In this example against Colorado, once the Rover sees the #2 run an under route he gets his eyes to #3 and plays him in man-to-man coverage. 'Red Raider' has a lot of answers to many of the route combinations that teams will run out of a trips formation.
'Raider' in Don Brown terminology is "a Man-to-Man coverage with Progression Zone principles." 'Raider' is similar to Nick Saban's 'Rip/Liz' pattern matching defense. With 'Raider' coverage the Corners will be playing man-to-man coverage on the #1 wide receivers while the linebackers and safety will play a "hinge" technique as discussed above.
They are responsible for playing all of the receiver vertical and out but will zone off into coverage if the receiver runs an under route under five yards. Playing this type of pattern-match coverage "allows us to show man-coverage to the offense, but not be beat by Man-Beaters because we can pass off crossers and mesh routes" says Brown.
A common 'Raider' blitz that occurred on film multiple times from this past season was known as 'Spartan Raider'. This is a four-man pressure from Michigan that they dial up on 3rd down quite often. It is tough for the offensive line to block as the defense shows six players walked up to the line of scrimmage. When this occurs the offensive line will generally block the five most dangerous rushers, which, with 'Spartan Raider' would usually be End, Will, Mike, Nose, and Anchor.
The defense then rushes the Nose, Anchor, and Sam off the edge creating a three-on-two versus the offensive tackle and guard. The Sam and Free Safety are playing the "hinge" technique on the #2 receivers with the Mike and Will playing a "funnel" on the running back. Whichever way the running back releases the linebacker to that side will play him in man-to-man coverage while the other linebacker drops into coverage looking for crossers to pick up.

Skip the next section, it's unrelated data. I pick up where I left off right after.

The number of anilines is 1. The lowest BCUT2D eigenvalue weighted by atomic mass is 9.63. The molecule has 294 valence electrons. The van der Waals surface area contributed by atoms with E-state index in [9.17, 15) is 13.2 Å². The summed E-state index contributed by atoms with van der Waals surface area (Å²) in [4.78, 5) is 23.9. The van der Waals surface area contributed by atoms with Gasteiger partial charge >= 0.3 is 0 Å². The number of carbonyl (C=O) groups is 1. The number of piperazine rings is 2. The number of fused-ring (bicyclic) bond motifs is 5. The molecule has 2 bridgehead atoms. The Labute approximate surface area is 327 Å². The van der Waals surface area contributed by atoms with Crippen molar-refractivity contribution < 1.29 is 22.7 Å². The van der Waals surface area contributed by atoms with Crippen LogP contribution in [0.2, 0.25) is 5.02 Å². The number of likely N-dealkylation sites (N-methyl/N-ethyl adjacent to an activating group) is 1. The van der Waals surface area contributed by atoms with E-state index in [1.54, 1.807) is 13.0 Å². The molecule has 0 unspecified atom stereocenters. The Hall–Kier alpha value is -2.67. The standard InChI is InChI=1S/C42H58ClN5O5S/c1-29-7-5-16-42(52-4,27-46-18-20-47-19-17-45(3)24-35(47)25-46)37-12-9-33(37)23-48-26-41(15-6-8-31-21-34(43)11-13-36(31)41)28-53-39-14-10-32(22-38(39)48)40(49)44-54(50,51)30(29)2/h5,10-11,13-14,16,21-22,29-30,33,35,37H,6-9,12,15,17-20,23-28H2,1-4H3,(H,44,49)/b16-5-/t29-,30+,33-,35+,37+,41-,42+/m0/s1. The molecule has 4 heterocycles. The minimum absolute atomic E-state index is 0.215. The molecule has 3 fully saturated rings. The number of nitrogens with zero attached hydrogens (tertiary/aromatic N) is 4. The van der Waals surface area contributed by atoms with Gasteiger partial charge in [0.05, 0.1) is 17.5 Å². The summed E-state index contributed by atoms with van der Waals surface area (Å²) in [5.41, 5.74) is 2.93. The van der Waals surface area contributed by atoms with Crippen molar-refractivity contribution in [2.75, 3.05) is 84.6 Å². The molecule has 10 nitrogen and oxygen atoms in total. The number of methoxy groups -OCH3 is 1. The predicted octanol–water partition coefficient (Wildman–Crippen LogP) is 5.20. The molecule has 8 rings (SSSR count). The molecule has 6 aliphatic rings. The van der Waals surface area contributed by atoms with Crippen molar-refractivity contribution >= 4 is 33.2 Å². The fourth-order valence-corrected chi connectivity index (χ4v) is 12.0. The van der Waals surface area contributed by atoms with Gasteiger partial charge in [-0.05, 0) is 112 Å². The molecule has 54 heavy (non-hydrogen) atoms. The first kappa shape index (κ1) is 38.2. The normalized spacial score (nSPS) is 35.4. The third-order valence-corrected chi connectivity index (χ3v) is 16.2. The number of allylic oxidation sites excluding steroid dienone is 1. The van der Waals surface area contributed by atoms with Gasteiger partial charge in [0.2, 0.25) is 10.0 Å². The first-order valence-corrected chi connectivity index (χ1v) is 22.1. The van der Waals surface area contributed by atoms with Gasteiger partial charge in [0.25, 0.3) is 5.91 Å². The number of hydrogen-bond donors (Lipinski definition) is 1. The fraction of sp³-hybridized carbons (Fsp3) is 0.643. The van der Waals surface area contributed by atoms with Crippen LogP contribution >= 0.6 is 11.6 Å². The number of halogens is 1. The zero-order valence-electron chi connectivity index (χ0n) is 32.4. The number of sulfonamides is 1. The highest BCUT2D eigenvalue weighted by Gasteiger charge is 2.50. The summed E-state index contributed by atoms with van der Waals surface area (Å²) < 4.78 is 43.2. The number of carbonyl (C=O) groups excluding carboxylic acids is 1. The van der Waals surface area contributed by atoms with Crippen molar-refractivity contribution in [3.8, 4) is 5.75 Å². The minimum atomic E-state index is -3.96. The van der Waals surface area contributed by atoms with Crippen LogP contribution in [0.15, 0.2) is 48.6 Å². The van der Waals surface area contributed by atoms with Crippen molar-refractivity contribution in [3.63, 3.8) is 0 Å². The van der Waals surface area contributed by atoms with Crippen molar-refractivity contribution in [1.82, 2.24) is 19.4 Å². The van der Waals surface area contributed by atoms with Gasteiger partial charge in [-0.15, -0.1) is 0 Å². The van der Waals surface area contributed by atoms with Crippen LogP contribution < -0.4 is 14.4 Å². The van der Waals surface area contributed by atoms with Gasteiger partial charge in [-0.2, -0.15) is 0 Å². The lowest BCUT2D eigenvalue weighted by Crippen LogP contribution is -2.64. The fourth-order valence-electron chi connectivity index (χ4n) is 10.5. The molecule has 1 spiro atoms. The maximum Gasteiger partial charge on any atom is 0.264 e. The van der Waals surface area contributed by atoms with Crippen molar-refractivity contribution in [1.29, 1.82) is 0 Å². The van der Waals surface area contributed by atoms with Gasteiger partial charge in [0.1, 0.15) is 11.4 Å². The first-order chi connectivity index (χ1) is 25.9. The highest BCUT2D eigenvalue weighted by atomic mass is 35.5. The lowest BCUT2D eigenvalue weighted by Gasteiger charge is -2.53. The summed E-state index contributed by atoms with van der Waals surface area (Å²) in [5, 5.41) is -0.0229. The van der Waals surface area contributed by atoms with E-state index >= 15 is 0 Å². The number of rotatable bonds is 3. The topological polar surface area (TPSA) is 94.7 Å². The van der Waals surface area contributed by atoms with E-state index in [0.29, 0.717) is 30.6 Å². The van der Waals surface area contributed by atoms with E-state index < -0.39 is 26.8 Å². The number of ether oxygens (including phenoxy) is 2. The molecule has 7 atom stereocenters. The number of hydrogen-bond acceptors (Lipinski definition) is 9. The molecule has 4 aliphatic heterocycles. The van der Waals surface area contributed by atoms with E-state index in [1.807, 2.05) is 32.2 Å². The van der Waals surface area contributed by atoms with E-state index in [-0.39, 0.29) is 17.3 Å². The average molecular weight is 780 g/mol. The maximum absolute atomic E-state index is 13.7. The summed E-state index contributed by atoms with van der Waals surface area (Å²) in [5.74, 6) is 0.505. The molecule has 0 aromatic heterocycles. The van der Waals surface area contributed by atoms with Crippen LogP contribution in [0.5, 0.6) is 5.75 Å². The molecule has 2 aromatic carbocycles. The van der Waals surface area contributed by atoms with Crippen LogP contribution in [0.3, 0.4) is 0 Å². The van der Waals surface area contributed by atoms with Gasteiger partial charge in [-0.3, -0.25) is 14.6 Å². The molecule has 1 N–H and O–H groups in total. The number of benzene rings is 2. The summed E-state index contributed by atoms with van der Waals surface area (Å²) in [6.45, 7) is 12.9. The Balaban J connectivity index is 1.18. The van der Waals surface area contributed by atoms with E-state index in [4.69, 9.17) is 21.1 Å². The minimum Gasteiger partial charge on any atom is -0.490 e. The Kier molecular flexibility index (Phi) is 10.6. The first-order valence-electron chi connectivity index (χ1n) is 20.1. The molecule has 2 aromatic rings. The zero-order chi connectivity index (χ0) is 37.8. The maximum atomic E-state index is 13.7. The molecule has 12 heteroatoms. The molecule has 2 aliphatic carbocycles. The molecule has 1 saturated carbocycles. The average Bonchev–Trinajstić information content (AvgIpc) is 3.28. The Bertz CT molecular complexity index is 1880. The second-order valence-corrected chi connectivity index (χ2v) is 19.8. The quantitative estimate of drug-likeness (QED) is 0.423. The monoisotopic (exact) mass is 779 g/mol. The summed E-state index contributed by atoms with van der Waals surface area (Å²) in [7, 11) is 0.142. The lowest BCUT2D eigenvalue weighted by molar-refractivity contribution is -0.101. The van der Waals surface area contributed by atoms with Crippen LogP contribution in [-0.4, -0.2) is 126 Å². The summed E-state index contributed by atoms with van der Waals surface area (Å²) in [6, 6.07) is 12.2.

Here is 'Spartan Raider' examples from Brown's UCONN Playbook:
Here are two examples of 'Spartan (Walk) Raider' when the Mike and Will line up on each side of the Nose and drop into coverage:
Here are examples of 'Spartan (Sub) Raider' where the Mike and Will align next to each on the same side of the line:
The key to any pressure/blitz to be effective is winning one-on-one battles up front as Michigan did often last year.
A blitz that was dialed up often by Don Brown against Ohio State this past season was known as 'Pop Green.' This pressure features another overload to one side of the offensive line with Will and Pup rushing off the edge with the End.
Behind the blitz, the defense is playing a form a "trap" coverage. Playing a "trap" coverage is useful behind any sort of blitz due to the ball usually coming out quick from the quarterback. If the Corner is trapping the flats then he can either deter the quarterback from the quick throw or intercept the ball if he does choose to throw it that way.
With 'Pop Green' the Will linebacker is rushing the 'B' gap, the space between the guard and tackle, while the End loops around him to rush the 'A' gap. The Pup linebacker will rush off the edge. This blitz is effective as the offensive tackle and guard are occupied with Will and End rushing inside, allowing the Pup to rush free off the edge.
As noted already, the Corners behind the blitz are playing "sight" technique. "Sight" in Don Brown terminology is where the Corners have eyes on #2 and are only looking for any out-breaking routes from inside. They are not worried about the #1 wide receiver or re-routing him as he is handled by Rover or Free Safety playing the deep half of the field.